Hand defense and body defense. While you start raising your arm, your head can already turn, and this dynamic defense is bringing it very rapidly behind the pistol. With the hook more or less in the area the opponent’s elbow, you’re pulling the gun hand sideways, and then down towards your chest level. The body defense takes you to the dead side of the opponent to the blind side, and from there you are counterattacking. Here too, your sternum is aimed more or less towards the shoulder blade of the opponent, like in the corresponding technique, against a pistol threat from behind or from the side.

The main issue here of course in this variation, that you’re getting used to dealing with threats at different levels and heights, directions and angles. Because the pistol is relatively far from your hand, while you bring your hand upwards, your head, meaning the target, is doing the dynamic defense, and turning and moving very close to the opponent. So the opponent’s arm will not land on your shoulder, but will go down. You have to move it sideways while you turn your body, and then pull it down towards your chest level. The disarming process, the body motion, the finishing mode, is practically identical to what we’ve just been doing against a pistol threat from behind or side.

Against a pistol threat to the head behind the ear, moving towards the live side. Because the pistol is far behind you, although it’s from the side, the whole idea is that you cannot do a variation from the basic technique to the front, meaning with a C grip, an inward deflection. You are doing the pivoting, getting close to the opponent, and doing the technique of wrapping, which is similar to those against the pistol from behind. The body turn brings you in front of the opponent, and here you continue with taking the opponent’s arm down, delivering an elbow strike, grabbing the opponent’s shoulder, giving a knee kick, and continuing with looking, see if the gun is there, disarm the opponent, and then move away from the danger zone.

Remember, if it is difficult to reach the gun in order to disarm it, you have to slide your chest along the opponent’s forearm, without letting it be free. After disarming, continue with the finishing mode.

A. Takedowns - Cavalier Leverage on the Wrist Joint

  1. Backward - step diagonally backward while securing the attacker's hand.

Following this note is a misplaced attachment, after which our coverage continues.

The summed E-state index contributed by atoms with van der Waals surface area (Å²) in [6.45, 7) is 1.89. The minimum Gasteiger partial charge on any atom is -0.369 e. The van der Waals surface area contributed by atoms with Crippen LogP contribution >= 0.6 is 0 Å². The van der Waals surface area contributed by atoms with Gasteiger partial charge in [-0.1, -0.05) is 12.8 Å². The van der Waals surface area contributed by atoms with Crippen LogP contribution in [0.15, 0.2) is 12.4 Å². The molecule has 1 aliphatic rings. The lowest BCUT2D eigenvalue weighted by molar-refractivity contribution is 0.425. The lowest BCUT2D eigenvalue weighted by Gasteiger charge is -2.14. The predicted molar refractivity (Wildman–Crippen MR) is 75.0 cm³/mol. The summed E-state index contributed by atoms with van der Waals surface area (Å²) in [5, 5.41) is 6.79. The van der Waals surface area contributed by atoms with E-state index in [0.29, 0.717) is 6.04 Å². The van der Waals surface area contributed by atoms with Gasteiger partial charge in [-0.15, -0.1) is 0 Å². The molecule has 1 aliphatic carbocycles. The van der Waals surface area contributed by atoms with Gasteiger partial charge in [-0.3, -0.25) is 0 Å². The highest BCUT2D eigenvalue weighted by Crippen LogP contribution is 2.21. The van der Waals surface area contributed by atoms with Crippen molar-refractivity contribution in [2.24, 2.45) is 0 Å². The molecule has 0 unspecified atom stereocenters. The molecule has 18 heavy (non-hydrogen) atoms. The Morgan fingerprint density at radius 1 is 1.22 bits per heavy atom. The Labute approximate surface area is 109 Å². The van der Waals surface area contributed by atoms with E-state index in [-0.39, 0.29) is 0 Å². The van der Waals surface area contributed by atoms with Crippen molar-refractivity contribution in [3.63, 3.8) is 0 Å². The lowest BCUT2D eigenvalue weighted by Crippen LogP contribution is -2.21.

2. Forward - advance forward against resistance.
  3. With an elbow strike - done as in numbers 1 or 2.

B. Escaping Holds in a Sitting Position (using previous principles and techniques)

  1. Methods for getting up from a chair – in place, forward, sideways, backward.
  2. Falling backward from a chair
  3. Escaping from chokes; four directions
  4. Escaping a headlock from behind

C. Defending an Attempt to Throw (attacker coming from front or side)

  1. Attacker approaches to grab clothing or body, low or high – prevention
  2. Attacker grabbed and attempts to throw – appropriate push, lower central mass and attack.

D. Defending Stick Attacks

  1. Against a swing from below (cricket, golf) – stabbing defense
  2. Against an overhead swing coming from the side – turn and step.
  3. Against a horizontal swing from the side – 2 forearms (one high, the other high or low)

E. Defense Against Knife Attacks from Various Angles

  1. Defense against an attack from the rear – move, defend and counter so as not to get stabbed by the second attack.
  2. Defense against straight knife attack from the side – turn to the dead side.
    1. Against a high straight stab (neck)
    2. Against a low straight stab (ribs)
  3. Defense against an assailant attacking from various angles (including from behind) – with elements of surprise.

F. Defense Against Handgun Threats

  1. Gun at the side held against defender's side (ribs), behind arm
    1. Deflect, turn and wrap.
    2. Deflect turn and grab with back hand
  2. Handgun held against defender's side (ribs), in front of arm.
  3. Gun threat from behind, held against the back - train defense for various heights (from lower back up to head level).
    1. Turn to either side – wrap of arm.
    2. Turn to dead side – grab with back hand.

G. Dealing with a Continuous Attacker – Whilst Defending Against Previously Learnt Punches and/or Strikes

Attacker launches a second attack during counteractions that the defender is doing against the first.

H. Correct Decision Making

  1. Defend against (unknown) attacks, from a variety of angles, distances, directions, etc'
  2. Responding to opponents reactions –
    1. Following with kicks (and punches) an opponent that retreats or moves sideways.
    2. Following with kicks and punches, according to changes in distance and ranges against an opponent that moves to any direction.

I. Overcoming Disorientation Caused by an Attack (groggy)
Problem: Defender suffering pain and/or concussion resulting in inability to breath or function, the defender's tendency is to remain in standup fighting.
Solution: Fall sideways, softly to the ground, with legs toward the opponent, counterattack.
Advantage: Taking the initiative recuperates; improving position.
Disadvantage: against more than one attacker; problematic terrain

J. Simulations of Real-Life Situations/Scenarios

Dealing with an attacker outside or while seated in a car.

K. Fighting Drills

  1. Mental training – improving and deepening.
  2. Slow fighting and light fighting exercises.
  3. Elements of CQB – wall, corner (inside, outside), door, staircase.
  4. Simulated “real” fighting with protective gear.
    1. Students will be tested in two rounds of fighting.